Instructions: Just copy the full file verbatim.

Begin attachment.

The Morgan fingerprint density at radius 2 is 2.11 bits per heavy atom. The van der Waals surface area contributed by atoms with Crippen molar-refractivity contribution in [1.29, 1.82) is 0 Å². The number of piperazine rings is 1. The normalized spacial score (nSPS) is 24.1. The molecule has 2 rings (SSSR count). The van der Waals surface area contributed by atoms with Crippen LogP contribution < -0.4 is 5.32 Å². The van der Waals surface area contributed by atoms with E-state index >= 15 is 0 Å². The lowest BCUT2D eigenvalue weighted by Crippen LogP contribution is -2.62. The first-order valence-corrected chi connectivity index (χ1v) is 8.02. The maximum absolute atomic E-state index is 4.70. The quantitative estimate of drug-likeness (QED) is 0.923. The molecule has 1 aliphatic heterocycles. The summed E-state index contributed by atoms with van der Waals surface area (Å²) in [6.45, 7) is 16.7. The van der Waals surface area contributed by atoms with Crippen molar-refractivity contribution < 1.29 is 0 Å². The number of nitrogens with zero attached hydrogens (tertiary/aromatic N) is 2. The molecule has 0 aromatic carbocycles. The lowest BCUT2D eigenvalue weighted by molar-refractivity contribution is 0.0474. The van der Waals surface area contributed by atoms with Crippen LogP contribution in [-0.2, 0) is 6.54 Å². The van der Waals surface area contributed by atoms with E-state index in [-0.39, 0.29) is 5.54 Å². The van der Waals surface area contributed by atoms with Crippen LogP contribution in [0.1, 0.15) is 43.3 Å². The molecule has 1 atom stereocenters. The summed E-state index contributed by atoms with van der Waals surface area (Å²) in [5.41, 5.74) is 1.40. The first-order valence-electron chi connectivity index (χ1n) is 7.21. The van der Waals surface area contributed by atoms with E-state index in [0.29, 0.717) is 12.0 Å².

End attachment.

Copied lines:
The Morgan fingerprint density at radius 2 is 2.11 bits per heavy atom. The van der Waals surface area contributed by atoms with Crippen molar-refractivity contribution in [1.29, 1.82) is 0 Å². The number of piperazine rings is 1. The normalized spacial score (nSPS) is 24.1. The molecule has 2 rings (SSSR count). The van der Waals surface area contributed by atoms with Crippen LogP contribution < -0.4 is 5.32 Å². The van der Waals surface area contributed by atoms with E-state index >= 15 is 0 Å². The lowest BCUT2D eigenvalue weighted by Crippen LogP contribution is -2.62. The first-order valence-corrected chi connectivity index (χ1v) is 8.02. The maximum absolute atomic E-state index is 4.70. The quantitative estimate of drug-likeness (QED) is 0.923. The molecule has 1 aliphatic heterocycles. The summed E-state index contributed by atoms with van der Waals surface area (Å²) in [6.45, 7) is 16.7. The van der Waals surface area contributed by atoms with Crippen molar-refractivity contribution < 1.29 is 0 Å². The number of nitrogens with zero attached hydrogens (tertiary/aromatic N) is 2. The molecule has 0 aromatic carbocycles. The lowest BCUT2D eigenvalue weighted by molar-refractivity contribution is 0.0474. The van der Waals surface area contributed by atoms with Crippen LogP contribution in [-0.2, 0) is 6.54 Å². The van der Waals surface area contributed by atoms with E-state index in [-0.39, 0.29) is 5.54 Å². The van der Waals surface area contributed by atoms with Crippen LogP contribution in [0.1, 0.15) is 43.3 Å². The molecule has 1 atom stereocenters. The summed E-state index contributed by atoms with van der Waals surface area (Å²) in [5.41, 5.74) is 1.40. The first-order valence-electron chi connectivity index (χ1n) is 7.21. The van der Waals surface area contributed by atoms with E-state index in [0.29, 0.717) is 12.0 Å².